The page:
Formal Patterns for Web-based Systems Design.
University of Southampton, School of Electronics and Computer Science,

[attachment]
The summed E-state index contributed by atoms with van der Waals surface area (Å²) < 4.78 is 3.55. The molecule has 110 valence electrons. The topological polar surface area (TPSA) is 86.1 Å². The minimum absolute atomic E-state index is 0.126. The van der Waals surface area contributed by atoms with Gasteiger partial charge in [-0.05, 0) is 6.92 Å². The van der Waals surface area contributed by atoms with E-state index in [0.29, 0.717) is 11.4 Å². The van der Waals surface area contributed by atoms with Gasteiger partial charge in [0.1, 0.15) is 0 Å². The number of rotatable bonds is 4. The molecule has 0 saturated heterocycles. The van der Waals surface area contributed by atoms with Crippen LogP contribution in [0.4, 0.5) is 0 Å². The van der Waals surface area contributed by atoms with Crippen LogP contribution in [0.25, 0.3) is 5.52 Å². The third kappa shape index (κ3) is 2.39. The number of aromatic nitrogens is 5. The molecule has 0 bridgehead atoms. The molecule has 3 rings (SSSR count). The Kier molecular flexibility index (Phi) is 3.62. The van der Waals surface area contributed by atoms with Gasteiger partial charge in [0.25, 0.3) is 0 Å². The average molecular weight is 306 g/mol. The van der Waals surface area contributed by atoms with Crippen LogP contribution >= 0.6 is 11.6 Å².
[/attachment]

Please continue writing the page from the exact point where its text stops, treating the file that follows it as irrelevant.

The ubiquitous and simple interface of Web browsers has opened the door for the devel- opment of a new class of distributed applications which they have been known as Web applications. As more and more systems become Web-enabled we become increasingly dependent on the Web applications. Therefore, reliability of such systems is a very crucial factor for successful operation of many modern organisations and institutes. In the ¯rst part of this thesis we review how Web systems have evolved from simple static pages, in their early days, to their current situation as distributed applications with sophisticated functionalities. We also ¯nd out how the design methods have evolved to align with the rapid changes both in the new emerging technologies and growing functionalities. Although design approaches for Web applications have improved during the last decade we conclude that dependability should be given more consideration. In Chapter 2 we explain how this could be achieved through the application of formal methods. Therefore, we have provided an overview of dependability and formal methods in this chapter. In the second part of this research we follow a practical approach to the formal modelling of Web Applications. Accordingly, in Chapter 3 we have developed a series of formal models for an integrated holiday booking system. Our main objectives are to gain some common knowledge of the domain and to identify some key areas and features with regard to our formal modelling approach. Formal modelling of large Web applications could be a very complex process. In Chapter 4 we have introduced the idea of formal patterns for speci¯cation and re¯nement to accelerate the modelling process and to help alleviate the burden of formal modelling. In a further attempt to tackle the complexity of the formal modelling of Web applica- tions, we have introduced the idea of speci¯cation partitioning in Chapter 5. Speci¯- cation partitioning is closely related to the notion of composition. In this chapter we have extended some CSP-like composition techniques to build the system speci¯cation from subsystems or parts. The summary of our research, related ¯ndings and some suggestions for the future work are presented in Chapter 6.
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